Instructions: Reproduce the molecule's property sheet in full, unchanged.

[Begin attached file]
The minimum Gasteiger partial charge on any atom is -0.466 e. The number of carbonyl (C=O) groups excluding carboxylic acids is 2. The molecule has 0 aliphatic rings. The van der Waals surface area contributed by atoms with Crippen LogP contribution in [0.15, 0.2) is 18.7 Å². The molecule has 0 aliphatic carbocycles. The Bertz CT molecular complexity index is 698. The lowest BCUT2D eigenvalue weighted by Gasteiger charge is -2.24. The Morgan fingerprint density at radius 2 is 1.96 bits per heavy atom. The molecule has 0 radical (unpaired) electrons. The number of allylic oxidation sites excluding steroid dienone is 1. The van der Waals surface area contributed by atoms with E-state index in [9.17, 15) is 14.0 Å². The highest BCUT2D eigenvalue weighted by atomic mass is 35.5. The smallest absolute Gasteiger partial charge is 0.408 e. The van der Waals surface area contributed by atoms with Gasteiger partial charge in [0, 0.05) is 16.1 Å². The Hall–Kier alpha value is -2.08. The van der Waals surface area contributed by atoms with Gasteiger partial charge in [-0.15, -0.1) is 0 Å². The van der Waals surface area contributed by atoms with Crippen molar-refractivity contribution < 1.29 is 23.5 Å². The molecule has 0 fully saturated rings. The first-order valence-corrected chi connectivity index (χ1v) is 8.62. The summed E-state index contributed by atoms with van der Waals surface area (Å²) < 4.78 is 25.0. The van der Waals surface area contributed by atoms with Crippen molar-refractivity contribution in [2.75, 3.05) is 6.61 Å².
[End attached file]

The minimum Gasteiger partial charge on any atom is -0.466 e. The number of carbonyl (C=O) groups excluding carboxylic acids is 2. The molecule has 0 aliphatic rings. The van der Waals surface area contributed by atoms with Crippen LogP contribution in [0.15, 0.2) is 18.7 Å². The molecule has 0 aliphatic carbocycles. The Bertz CT molecular complexity index is 698. The lowest BCUT2D eigenvalue weighted by Gasteiger charge is -2.24. The Morgan fingerprint density at radius 2 is 1.96 bits per heavy atom. The molecule has 0 radical (unpaired) electrons. The number of allylic oxidation sites excluding steroid dienone is 1. The van der Waals surface area contributed by atoms with E-state index in [9.17, 15) is 14.0 Å². The highest BCUT2D eigenvalue weighted by atomic mass is 35.5. The smallest absolute Gasteiger partial charge is 0.408 e. The van der Waals surface area contributed by atoms with Gasteiger partial charge in [0, 0.05) is 16.1 Å². The Hall–Kier alpha value is -2.08. The van der Waals surface area contributed by atoms with Gasteiger partial charge in [-0.15, -0.1) is 0 Å². The van der Waals surface area contributed by atoms with Crippen molar-refractivity contribution < 1.29 is 23.5 Å². The molecule has 0 fully saturated rings. The first-order valence-corrected chi connectivity index (χ1v) is 8.62. The summed E-state index contributed by atoms with van der Waals surface area (Å²) < 4.78 is 25.0. The van der Waals surface area contributed by atoms with Crippen molar-refractivity contribution in [2.75, 3.05) is 6.61 Å².